Online Marketing: the Onion You Should Peel

Posted By Guest Blogger 1st of December 2010 Blog Promotion 0 Comments

This post was written by the Web Marketing Ninja—a professional online marketer for a major web brand, who’s sharing his tips undercover here at ProBlogger. Curious? So are we!

One of the most common mistakes people make when entering into the world of online marketing and sales is having a narrow understanding of what the discipline actually entails. This tunnel vision is not focused on one specific area—it’s simply based on the fact that most people’s understanding of online marketing stretches only as far as their personal network.

If they have family or friends who might, for example, be search engine marketers, then their vision of online marketing is probably limited to working the search engines. If they’re conversion marketers, they’ll think sales funnels is where it’s all at.

As the online marketing industry matures, this tunnel vision is becoming more of an issue. True generalists are becoming few and far between, as it’s almost impossible to follow the industry as a whole in great depth. The generalists are out there, but the likelihood of one being in your network is pretty slim…

In this post, I wanted to take a huge step back and look at the online marketing discipline as a whole, so you can ensure you’ve got an open mind when it comes to your own approach, and ensure that your implementation is a balanced one.

I see online marketing as being like an onion: it has a lot of different layers, which combine to create a perfect whole. Let’s peel back each one in turn…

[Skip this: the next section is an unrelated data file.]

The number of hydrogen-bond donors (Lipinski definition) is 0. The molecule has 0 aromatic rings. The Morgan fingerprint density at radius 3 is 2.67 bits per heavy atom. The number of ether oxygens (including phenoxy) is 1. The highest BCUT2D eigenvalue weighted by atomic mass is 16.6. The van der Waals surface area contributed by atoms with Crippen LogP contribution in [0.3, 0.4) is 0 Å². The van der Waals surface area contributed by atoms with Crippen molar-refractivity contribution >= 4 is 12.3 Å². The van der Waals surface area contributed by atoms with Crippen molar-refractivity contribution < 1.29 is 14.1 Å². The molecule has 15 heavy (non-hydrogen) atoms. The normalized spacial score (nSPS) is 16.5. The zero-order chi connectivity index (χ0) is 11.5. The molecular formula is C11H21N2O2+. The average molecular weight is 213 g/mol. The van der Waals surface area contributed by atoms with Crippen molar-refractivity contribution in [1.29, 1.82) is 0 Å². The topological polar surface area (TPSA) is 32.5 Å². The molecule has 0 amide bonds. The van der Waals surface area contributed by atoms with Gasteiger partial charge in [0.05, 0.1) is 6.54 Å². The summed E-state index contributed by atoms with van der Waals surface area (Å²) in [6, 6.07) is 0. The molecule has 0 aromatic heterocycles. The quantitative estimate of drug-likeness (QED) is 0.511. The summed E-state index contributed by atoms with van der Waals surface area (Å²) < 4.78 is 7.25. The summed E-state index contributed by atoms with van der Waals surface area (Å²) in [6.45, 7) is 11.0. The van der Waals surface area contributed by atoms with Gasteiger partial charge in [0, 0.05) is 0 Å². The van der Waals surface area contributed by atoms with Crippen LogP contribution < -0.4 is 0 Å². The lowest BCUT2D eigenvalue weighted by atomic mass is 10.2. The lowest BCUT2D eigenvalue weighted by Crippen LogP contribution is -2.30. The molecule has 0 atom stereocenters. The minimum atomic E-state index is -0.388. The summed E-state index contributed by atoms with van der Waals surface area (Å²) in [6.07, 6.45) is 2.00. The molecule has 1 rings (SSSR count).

Brand management

Whether you like it or not, you have a brand, your business has a brand, and if you don’t care about it, others will shape it for you. You might get lucky and your brand could magically evolve for the good, but if you want to reduce the odds of a catastrophe, you should pay attention to your brand. You can’t dictate a brand, but you can help shape what it is you project.

Brand management isn’t all touchy-feely sentiment: there is actually method behind the madness. I’ll no doubt talk about brand management in future, but if you can’t wait and want a 24-hour crash course in branding, The 22 Immutable Laws of Branding should be high on your must-read list.

PR management

In all honesty PR isn’t my strong point, so I feel a little guilty talking about it. What I can say it’s its valuable. Good PR people will put your brand and your product in front of a whole new audience. They mold media to their whim, and although I’ve got no idea how they do it, I love it when they do!

Community management